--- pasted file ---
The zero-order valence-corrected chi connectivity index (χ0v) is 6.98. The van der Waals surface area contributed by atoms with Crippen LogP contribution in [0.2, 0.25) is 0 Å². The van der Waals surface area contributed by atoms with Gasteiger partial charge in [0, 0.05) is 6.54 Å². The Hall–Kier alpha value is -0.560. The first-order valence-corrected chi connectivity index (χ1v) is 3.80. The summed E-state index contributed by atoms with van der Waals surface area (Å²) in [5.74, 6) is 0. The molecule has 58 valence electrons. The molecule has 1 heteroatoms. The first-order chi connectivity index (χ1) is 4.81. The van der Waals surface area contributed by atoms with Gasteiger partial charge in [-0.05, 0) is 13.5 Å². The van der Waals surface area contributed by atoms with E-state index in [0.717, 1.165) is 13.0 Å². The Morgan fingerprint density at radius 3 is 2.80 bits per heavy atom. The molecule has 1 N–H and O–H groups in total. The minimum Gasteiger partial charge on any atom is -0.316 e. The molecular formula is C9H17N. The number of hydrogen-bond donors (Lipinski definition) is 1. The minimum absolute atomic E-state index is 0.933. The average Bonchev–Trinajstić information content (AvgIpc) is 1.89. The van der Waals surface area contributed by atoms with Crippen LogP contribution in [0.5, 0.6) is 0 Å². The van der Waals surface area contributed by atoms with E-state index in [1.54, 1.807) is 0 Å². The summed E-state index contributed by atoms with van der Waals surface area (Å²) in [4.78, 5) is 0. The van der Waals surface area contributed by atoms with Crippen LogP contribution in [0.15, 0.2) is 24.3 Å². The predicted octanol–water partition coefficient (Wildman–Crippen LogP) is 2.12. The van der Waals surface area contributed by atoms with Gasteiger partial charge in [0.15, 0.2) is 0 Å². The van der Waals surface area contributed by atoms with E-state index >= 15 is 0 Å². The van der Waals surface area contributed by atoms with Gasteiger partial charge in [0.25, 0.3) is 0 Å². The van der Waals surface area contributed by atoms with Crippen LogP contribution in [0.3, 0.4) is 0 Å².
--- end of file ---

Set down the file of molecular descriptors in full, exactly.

The zero-order valence-corrected chi connectivity index (χ0v) is 6.98. The van der Waals surface area contributed by atoms with Crippen LogP contribution in [0.2, 0.25) is 0 Å². The van der Waals surface area contributed by atoms with Gasteiger partial charge in [0, 0.05) is 6.54 Å². The Hall–Kier alpha value is -0.560. The first-order valence-corrected chi connectivity index (χ1v) is 3.80. The summed E-state index contributed by atoms with van der Waals surface area (Å²) in [5.74, 6) is 0. The molecule has 58 valence electrons. The molecule has 1 heteroatoms. The first-order chi connectivity index (χ1) is 4.81. The van der Waals surface area contributed by atoms with Gasteiger partial charge in [-0.05, 0) is 13.5 Å². The van der Waals surface area contributed by atoms with E-state index in [0.717, 1.165) is 13.0 Å². The Morgan fingerprint density at radius 3 is 2.80 bits per heavy atom. The molecule has 1 N–H and O–H groups in total. The minimum Gasteiger partial charge on any atom is -0.316 e. The molecular formula is C9H17N. The number of hydrogen-bond donors (Lipinski definition) is 1. The minimum absolute atomic E-state index is 0.933. The average Bonchev–Trinajstić information content (AvgIpc) is 1.89. The van der Waals surface area contributed by atoms with Crippen LogP contribution in [0.5, 0.6) is 0 Å². The van der Waals surface area contributed by atoms with E-state index in [1.54, 1.807) is 0 Å². The summed E-state index contributed by atoms with van der Waals surface area (Å²) in [4.78, 5) is 0. The van der Waals surface area contributed by atoms with Crippen LogP contribution in [0.15, 0.2) is 24.3 Å². The predicted octanol–water partition coefficient (Wildman–Crippen LogP) is 2.12. The van der Waals surface area contributed by atoms with Gasteiger partial charge in [0.15, 0.2) is 0 Å². The van der Waals surface area contributed by atoms with E-state index >= 15 is 0 Å². The van der Waals surface area contributed by atoms with Gasteiger partial charge in [0.25, 0.3) is 0 Å². The van der Waals surface area contributed by atoms with Crippen LogP contribution in [0.3, 0.4) is 0 Å².